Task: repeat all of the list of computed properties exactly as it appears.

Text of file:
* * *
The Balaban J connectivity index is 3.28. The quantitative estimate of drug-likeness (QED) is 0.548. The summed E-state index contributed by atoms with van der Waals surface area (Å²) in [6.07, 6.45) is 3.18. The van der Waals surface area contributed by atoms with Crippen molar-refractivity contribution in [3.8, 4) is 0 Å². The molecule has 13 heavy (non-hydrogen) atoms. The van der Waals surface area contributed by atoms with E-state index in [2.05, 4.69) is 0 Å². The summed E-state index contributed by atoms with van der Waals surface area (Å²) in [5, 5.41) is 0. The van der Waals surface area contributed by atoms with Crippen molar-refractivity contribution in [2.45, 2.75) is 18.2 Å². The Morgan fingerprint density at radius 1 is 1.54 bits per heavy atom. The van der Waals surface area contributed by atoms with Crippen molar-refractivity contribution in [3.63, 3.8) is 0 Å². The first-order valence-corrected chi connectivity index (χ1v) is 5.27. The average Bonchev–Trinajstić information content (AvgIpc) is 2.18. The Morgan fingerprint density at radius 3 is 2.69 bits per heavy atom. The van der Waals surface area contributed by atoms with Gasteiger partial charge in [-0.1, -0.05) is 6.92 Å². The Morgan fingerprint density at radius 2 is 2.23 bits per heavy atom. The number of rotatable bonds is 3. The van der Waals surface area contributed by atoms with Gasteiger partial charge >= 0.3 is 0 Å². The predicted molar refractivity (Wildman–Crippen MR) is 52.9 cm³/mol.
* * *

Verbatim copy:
The Balaban J connectivity index is 3.28. The quantitative estimate of drug-likeness (QED) is 0.548. The summed E-state index contributed by atoms with van der Waals surface area (Å²) in [6.07, 6.45) is 3.18. The van der Waals surface area contributed by atoms with Crippen molar-refractivity contribution in [3.8, 4) is 0 Å². The molecule has 13 heavy (non-hydrogen) atoms. The van der Waals surface area contributed by atoms with E-state index in [2.05, 4.69) is 0 Å². The summed E-state index contributed by atoms with van der Waals surface area (Å²) in [5, 5.41) is 0. The van der Waals surface area contributed by atoms with Crippen molar-refractivity contribution in [2.45, 2.75) is 18.2 Å². The Morgan fingerprint density at radius 1 is 1.54 bits per heavy atom. The van der Waals surface area contributed by atoms with Crippen molar-refractivity contribution in [3.63, 3.8) is 0 Å². The first-order valence-corrected chi connectivity index (χ1v) is 5.27. The average Bonchev–Trinajstić information content (AvgIpc) is 2.18. The Morgan fingerprint density at radius 3 is 2.69 bits per heavy atom. The van der Waals surface area contributed by atoms with Gasteiger partial charge in [-0.1, -0.05) is 6.92 Å². The Morgan fingerprint density at radius 2 is 2.23 bits per heavy atom. The number of rotatable bonds is 3. The van der Waals surface area contributed by atoms with Gasteiger partial charge >= 0.3 is 0 Å². The predicted molar refractivity (Wildman–Crippen MR) is 52.9 cm³/mol.